Canonist Ed Peters looks into the issue of the excommunication incurred by a cardinal elector who “canvasses” for votes in the context of a papal conclave. HERE
I won’t, here, get into Dr. Peter’s proposal that automatic (late sententiae) excommunication should be done away with. That’s not at issue. His examination of the consequences of such an excommunication, incurred by a cardinal elector before (or during) a conclave is of great interest.
Automatic censures should be eliminated from Church law
Only two kinds of men publicly admit to doing evil: those who repent of their deeds and are willing to accept the consequences for having acted wrongly, and those who are comfortable with their conduct and believe that no serious consequences will come from divulging it.
Several reports based on Godfried Cdl. Danneels’ just-released, authorized biography indicate that the now-retired Belgian prelate helped lead a clique of cardinals directly opposed to Benedict XVI’s papacy. [Imagine my shock.] If true that suggests sin, but not crime. It seems, however, that some members of this clique, after Benedict resigned, engaged in pre-conclave politicking for then-Cdl. Bergoglio, politicking of the sort that is forbidden by conclave law (Universi 81). If true, that would be a sin and a crime. Danneels’ admissions, read in the light of other allegations and reports, suggests, then, that at least some cardinals committed at least some offenses for which they are at risk of the Church’s highest sanction, namely, excommunication, more precisely, latae sententiae (automatic) excommunication.
Which means they are at risk for—not much, really. Shall I elaborate? [Please do, Ed.]
The canonical consequences of “excommunication” are set out in Canon 1331. A cursory glance at that canon shows these consequences to be very serious, including: prohibiting individuals from celebrating Mass, participating in sacraments, or exercising ecclesiastical roles, offices, and functions, and so on. [roles, offices, functions… like being a Cardinal elector in a conclave?] Besides suffering the spiritual consequences of having engaged in whatever gravely sinful conduct underlies the crime in question (and note: consignment to hell has never been a consequence of excommunication, though it could be one of unrepented sin), any Catholic automatically excommunicated is in deep trouble. [It’s not good not to be able to “GO TO CONFESSION!”]
But that same cursory glance at Canon 1331 will not show (unless one is trained in canon law) that most consequences of excommunication become relevant in the external forum only if the excommunication is “imposed or declared”. That short, technical phrase means that, while one who is “automatically” excommunicated labors under the personal burdens of this sanction, it is only when an excommunication is “formal” that actions performed by canonical criminals raise questions for Church life and governance. [So, if you are excommunicated by your acts but there hasn’t been a formal public declaration, you still exercise your roles, etc. That is why after Archbp. Lefevbre et al. got themselves excommunicated automatically in 1988, the Congregation for Bishops issued a formal declaration of same.]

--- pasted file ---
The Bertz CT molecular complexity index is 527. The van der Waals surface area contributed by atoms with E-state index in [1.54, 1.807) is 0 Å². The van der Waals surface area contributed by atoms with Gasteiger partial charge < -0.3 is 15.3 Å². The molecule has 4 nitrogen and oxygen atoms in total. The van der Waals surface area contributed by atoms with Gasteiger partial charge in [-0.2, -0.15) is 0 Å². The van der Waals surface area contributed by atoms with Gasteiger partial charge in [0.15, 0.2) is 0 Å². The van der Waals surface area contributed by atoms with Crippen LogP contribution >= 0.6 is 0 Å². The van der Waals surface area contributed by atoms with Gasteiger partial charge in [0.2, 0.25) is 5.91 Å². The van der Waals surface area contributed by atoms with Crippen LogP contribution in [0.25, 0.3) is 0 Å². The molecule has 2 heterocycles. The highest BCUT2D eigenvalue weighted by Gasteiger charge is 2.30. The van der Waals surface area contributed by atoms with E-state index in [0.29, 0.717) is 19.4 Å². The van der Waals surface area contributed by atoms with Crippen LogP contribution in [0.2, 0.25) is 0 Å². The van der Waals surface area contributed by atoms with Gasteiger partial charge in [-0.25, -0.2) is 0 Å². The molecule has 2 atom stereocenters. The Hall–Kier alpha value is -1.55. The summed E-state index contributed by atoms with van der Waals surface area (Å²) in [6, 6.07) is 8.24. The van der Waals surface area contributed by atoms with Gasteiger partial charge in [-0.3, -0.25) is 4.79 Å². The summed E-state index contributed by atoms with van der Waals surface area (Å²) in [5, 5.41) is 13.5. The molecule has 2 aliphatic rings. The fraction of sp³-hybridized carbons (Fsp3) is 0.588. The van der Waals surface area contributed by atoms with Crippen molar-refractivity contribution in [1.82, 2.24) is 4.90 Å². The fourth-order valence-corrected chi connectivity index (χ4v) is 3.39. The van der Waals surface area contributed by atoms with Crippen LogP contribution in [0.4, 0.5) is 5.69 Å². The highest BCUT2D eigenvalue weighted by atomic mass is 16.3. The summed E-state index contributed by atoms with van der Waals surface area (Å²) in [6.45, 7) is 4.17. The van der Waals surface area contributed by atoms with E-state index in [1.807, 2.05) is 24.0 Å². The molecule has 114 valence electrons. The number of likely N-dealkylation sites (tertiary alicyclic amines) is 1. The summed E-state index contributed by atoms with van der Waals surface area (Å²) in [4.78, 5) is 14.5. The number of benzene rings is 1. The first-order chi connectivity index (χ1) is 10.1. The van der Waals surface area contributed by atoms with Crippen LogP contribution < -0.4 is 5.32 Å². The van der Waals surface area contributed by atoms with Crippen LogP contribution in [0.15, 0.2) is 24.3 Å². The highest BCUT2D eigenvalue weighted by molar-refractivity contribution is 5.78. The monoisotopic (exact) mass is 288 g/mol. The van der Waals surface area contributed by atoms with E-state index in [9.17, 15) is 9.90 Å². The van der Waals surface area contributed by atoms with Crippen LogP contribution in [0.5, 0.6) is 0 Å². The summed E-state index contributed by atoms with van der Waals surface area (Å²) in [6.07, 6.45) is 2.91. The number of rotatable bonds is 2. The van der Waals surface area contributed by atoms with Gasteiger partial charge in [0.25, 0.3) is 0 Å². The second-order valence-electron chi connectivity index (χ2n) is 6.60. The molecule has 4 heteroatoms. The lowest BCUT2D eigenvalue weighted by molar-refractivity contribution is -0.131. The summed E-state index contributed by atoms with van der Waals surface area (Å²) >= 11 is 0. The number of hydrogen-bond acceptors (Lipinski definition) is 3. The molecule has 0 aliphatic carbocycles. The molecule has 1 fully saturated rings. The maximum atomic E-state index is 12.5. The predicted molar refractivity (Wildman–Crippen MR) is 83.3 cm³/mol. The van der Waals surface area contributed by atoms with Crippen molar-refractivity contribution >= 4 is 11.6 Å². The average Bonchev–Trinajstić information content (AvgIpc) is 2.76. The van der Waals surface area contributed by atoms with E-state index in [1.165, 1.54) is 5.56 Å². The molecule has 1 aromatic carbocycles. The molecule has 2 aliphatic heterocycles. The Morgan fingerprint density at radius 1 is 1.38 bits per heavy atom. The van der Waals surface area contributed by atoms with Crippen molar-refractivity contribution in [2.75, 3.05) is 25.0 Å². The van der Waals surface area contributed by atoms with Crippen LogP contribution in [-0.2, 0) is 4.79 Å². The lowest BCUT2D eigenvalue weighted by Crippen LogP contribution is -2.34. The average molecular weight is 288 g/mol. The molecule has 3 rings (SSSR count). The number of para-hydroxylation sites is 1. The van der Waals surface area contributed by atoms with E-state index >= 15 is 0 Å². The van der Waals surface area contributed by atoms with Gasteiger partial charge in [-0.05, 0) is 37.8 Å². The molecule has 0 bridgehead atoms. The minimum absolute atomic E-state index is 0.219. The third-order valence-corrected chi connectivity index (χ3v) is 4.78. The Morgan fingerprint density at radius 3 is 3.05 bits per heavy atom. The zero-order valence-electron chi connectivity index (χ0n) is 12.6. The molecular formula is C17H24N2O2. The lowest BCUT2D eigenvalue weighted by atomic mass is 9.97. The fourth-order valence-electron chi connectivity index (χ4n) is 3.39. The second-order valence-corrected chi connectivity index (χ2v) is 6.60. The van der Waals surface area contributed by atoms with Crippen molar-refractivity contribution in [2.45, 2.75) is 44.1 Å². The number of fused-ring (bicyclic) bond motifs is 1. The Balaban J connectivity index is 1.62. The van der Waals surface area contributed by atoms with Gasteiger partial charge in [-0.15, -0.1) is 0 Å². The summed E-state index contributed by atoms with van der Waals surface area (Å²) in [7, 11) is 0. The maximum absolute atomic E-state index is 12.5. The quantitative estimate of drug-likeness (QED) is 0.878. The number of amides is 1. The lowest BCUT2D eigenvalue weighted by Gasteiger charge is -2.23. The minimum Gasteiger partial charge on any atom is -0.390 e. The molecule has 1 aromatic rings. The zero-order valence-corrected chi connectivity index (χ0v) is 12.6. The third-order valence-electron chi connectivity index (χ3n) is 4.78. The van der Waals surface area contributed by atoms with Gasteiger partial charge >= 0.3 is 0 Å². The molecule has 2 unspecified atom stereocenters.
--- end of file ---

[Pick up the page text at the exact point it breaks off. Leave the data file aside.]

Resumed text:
The canonically untutored do not (and should not be expected to) understand that the consequences of excommunication for public Church life differ dramatically based on whether the excommunication is “automatic” or “formal”, that most of the ‘bite’ that people attribute to excommunication (like not being able to function in Church offices) comes only with formal excommunication, and that formal excommunication has practically disappeared from modern Church life because (1) a host of canonical defenses unnecessarily burdens prosecution of excommunicable crimes, and (2) ecclesiastical authority apparently feels that, as long as latae sententiaeexcommunication is on the books (and most folks think it does what “excommunication” does anyway) why bother with a complex, portentous process for turning an automatic excommunication into a formal one? Whatever the reasons, Roman prosecutions of “formal” excommunication cases are rare; those involving prelates are very rare; those involving cardinals are essentially unheard of. [Too which I respond: Too bad! When I Pope, they won’t be.]
Thus, it is hard to see what canonical consequences a cardinal would have to fear if he were to admit to a canonical crime punishable by latae sententiae excommunication. If it turns out that one or more cardinals violated, say, Universi 81, they might (and I stress, might) be “automatically” excommunicated, but “automatic” excommunication impacts—I hate to put it this way—only the liceity of ecclesiastical acts, not their validity. So, while it might be distressing to see appointed to synodal service some cardinals who could be “automatically excommunicated”, whatever acts such men might place at a synod would be, by the plain text of canon law, valid. And no one seems especially incentivized to inquire further than that.
Read his jeremiad against automatic penalties there.
The core of this is that the election of Pope Francis was valid even though there were irregularities amongst cardinal electors which (I think) should be dealt with now. Better late than never.
Sigh. It looks like I have to impose the moderation queue again. I removed some intemperate comments.
ALL: Please make your points without having a nutty. This isn’t Fishwrap.